Montgomery Count residents protest new dumping fee

WASHINGTON — Under a new regulation, Montgomery County residents will pay the same fee that contractors do when dropping off large amounts of yard waste at the local dump — or, as they prefer to call it in Montgomery County, the “transfer station.”

The fee was expanded to include homeowners as of July 1.

Montgomery County resident Gary McDonald says expanding the fee to homeowners could discourage the recycling that the county wants to foster.

Peter Karasik, the section chief of central operations at the Division of Solid Waste Services, says the decision to expand the fee to everyone, and to base it on weight alone, came about after staffers at the transfer station noticed that contractors, knowing they had more than the 500 pounds of yard waste allowed, would commonly remove any identifying markings on their trucks in order to make it look like they were residents, who are allowed to dump an unlimited amount of yard waste.

Karasik says that led to plenty of hassles for everyone.

“There were a lot of conflicts trying to distinguish who was a resident and who was a contractor.”

So Karasik says basing the charge on weight alone seemed most fair.

McDonald says he disagrees. The Silver Spring homeowner says it would be simple to distinguish between homeowners and contractors if the county instituted a residential sticker or pass system. Residents could affix a sticker to their cars, or have a pass, similar to what might be required at a pool or recreation center.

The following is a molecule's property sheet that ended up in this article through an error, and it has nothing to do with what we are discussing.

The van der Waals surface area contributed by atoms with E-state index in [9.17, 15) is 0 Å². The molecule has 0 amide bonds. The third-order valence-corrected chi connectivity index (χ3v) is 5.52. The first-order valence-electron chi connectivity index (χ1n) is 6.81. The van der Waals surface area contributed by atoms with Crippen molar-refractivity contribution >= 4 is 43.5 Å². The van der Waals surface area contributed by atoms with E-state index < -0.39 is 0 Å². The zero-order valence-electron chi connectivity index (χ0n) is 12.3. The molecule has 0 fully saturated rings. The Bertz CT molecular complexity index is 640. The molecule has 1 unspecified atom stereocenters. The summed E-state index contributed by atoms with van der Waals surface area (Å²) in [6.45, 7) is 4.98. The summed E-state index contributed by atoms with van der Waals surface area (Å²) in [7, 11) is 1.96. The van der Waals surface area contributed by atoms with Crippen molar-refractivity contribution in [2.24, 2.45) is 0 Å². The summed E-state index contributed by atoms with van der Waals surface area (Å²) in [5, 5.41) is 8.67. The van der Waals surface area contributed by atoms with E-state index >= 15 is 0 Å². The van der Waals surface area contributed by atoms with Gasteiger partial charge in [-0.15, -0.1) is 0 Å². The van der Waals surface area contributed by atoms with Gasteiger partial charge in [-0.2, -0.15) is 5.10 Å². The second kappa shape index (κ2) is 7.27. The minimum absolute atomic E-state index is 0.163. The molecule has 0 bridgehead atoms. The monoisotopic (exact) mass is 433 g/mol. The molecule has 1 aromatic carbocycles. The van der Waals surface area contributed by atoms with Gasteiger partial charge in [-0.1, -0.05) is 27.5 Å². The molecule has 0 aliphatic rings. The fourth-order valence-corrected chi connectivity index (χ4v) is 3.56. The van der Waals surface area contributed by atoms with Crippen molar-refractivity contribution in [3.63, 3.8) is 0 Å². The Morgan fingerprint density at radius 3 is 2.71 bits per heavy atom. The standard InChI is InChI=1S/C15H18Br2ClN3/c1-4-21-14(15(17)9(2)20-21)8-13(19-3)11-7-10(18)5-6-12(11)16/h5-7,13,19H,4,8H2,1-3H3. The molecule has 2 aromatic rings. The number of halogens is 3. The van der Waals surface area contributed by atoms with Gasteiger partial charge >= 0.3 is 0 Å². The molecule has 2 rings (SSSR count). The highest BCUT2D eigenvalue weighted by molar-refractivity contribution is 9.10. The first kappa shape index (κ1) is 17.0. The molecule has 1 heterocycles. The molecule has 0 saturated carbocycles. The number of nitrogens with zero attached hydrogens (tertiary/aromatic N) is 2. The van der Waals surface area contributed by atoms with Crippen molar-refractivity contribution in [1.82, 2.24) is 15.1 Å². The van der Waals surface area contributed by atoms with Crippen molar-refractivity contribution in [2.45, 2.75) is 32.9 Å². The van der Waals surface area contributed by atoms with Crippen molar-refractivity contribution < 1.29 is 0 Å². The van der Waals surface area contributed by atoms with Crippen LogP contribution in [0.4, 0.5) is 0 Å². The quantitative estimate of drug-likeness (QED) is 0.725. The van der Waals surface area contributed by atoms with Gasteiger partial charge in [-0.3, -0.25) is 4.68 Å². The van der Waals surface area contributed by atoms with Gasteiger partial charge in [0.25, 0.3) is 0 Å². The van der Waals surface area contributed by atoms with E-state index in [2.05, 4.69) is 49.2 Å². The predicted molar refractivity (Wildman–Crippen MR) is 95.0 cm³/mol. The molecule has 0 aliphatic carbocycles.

Karasik’s not so sure, claiming it would cause a bureaucratic nightmare.

“Well, there’s the regular turnover in the county — it would be a huge administrative job to make sure that every one of the residences in the county all have a current sticker for using the transfer station,” he says.

He adds that it would have to be switched out every time someone moved, a particularly problematic issue for rental properties.

McDonald says it’s not the amount of the fee that irks him — $46 a ton, pro-rated for actual weight — but that by instituting a charge for something that used to be free, the county could be working against its own efforts to get residents to recycle on a large scale.

His other complaint: Large loads must be dropped off when the transfer station is operating its weigh station, Monday through Saturday from 7 a.m. to 5 p.m. McDonald says that leaves residents who work Monday through Friday just Saturday to get their large materials together for dropoff.

See the county policy on dropoffs at the transfer station on the Montgomery County website.

WTOP’s Kate Ryan contributed to this report. Follow @WTOP on Twitter and WTOP on Facebook.

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